In vivo EPR dosimetry to quantify exposures to clinically significant doses of ionising radiation
ABSTRACT As a result of terrorism, accident or war, populations potentially can be exposed to doses of ionising radiation that could cause direct clinical effects within days or weeks. There is a critical need to determine the magnitude of the exposure to individuals so that those with significant risk can have appropriate procedures initiated immediately, while those without a significant probability of acute effects can be reassured and removed from the need for further consideration in the medical/emergency system. It is extremely unlikely that adequate dosemeters will be worn by the potential victims, and it also will be unlikely that prompt and accurate dose reconstruction at the level of individuals will be possible. Therefore, there is a critical need for a method to measure the dose from radiation-induced effects that occur within the individual. In vivo EPR measurements of radiation-induced changes in the enamel of teeth is a method, perhaps the only such method, which can differentiate among doses sufficiently to classify individuals into categories for treatment with sufficient accuracy to facilitate decisions on medical treatment. In its current state, the in vivo EPR dosemeter can provide estimates of absorbed dose of +/- 0.5 Gy in the range from 1 to >10 Gy. The lower limit and the precision are expected to improve, with improvements in the resonator and the algorithm for acquiring and calculating the dose. In its current state of development, the method is already sufficient for decision-making action for individuals with regard to acute effects from exposure to ionising radiation for most applications related to terrorism, accidents or nuclear warfare.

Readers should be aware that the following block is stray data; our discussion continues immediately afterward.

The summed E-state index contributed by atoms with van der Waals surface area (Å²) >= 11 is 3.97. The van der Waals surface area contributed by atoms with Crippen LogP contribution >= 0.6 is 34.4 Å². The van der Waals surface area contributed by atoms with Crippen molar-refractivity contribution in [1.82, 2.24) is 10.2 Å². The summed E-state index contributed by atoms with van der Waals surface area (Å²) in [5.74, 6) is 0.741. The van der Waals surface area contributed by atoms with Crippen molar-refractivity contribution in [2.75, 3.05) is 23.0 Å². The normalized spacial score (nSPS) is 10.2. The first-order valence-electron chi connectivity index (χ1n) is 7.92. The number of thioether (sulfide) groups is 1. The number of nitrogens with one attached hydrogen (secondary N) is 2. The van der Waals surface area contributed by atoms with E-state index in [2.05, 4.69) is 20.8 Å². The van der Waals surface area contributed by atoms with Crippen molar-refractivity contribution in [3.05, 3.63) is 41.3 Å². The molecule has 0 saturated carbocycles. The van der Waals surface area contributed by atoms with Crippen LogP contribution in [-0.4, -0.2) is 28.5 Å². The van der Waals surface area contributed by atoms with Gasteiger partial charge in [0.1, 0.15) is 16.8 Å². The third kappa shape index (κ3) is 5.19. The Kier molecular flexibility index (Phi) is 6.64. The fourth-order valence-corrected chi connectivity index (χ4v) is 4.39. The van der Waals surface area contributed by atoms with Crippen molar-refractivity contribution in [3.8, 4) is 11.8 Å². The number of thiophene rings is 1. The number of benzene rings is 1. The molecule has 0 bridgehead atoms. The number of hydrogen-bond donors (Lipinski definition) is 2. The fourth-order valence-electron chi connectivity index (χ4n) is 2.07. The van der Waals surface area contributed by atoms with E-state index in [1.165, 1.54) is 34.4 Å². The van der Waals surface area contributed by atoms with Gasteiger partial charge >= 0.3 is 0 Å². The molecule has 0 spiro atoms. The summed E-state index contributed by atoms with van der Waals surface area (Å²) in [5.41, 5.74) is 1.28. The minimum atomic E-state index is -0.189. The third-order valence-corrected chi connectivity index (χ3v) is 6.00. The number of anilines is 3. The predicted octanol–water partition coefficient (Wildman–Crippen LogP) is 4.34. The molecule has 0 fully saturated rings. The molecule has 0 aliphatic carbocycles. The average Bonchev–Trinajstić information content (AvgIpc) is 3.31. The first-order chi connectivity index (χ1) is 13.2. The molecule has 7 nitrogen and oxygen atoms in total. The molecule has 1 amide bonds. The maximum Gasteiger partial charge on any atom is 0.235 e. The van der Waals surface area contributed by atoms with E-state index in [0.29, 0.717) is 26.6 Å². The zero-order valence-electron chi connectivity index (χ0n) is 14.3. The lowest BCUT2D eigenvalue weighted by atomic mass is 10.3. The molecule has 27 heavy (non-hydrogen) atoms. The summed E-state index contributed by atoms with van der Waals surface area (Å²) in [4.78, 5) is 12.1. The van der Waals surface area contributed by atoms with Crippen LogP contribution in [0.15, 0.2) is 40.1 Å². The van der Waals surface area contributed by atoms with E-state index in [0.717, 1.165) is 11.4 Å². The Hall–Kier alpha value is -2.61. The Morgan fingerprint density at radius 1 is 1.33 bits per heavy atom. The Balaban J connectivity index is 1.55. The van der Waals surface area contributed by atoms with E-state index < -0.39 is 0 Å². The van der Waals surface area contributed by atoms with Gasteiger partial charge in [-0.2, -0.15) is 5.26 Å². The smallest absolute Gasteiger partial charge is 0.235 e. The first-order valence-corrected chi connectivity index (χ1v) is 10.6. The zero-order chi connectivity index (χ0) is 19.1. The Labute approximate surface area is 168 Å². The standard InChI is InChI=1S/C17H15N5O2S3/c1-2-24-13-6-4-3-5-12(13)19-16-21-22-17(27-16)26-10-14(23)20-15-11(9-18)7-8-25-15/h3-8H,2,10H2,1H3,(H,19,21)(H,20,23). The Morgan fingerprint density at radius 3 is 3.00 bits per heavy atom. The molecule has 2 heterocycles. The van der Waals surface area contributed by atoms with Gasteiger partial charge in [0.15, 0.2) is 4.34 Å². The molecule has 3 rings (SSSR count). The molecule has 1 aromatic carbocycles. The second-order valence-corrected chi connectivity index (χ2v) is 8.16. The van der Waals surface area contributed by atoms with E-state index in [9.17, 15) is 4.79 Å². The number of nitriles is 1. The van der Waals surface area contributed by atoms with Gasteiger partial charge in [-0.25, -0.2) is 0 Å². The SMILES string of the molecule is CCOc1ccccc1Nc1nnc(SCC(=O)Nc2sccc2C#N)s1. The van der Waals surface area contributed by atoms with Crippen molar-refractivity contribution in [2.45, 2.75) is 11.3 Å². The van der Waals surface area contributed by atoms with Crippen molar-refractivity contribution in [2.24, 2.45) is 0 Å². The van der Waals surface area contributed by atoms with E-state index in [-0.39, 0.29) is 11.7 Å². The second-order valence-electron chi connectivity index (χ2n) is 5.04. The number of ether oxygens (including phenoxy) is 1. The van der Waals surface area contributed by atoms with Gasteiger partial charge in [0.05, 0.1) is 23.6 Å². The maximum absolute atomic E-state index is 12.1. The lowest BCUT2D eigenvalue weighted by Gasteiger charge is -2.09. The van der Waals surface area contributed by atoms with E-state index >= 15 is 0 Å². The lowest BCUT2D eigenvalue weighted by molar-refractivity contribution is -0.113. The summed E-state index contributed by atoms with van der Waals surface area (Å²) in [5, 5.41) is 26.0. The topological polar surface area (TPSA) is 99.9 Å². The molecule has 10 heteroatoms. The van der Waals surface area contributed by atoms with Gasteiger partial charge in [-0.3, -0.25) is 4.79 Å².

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ABSTRACT: Electron paramagnetic resonance (EPR) dosimetry of tooth enamel in X-band has been established as a suitable method for individual reconstruction of doses 0.1 Gy and higher. The objective was to demonstrate the feasibility of using Q-band EPR in small biopsy tooth enamel samples to provide accurate measurements of radiation doses. Q-band spectra of small (<10 mg) irradiated samples of dentine and bone were studied to investigate the possibility of using Q-band EPR for dose measurements in those materials if there are limited amounts of enamel available, and there is no time for the chemical sample preparation required for accurate X-band measurements in dental enamel. Our results have shown that Q-band provides accurate measurements of radiation doses higher than 0.5 Gy in tooth enamel biopsy samples as small as 2 mg. Q-band EPR spectra in powdered dentine and bone demonstrated significantly higher resolution and sensitivity than in conventional X-band measurements.Applied Magnetic Resonance 03/2012; 44(3). DOI:10.1007/s00723-012-0379-9 · 1.15 Impact Factor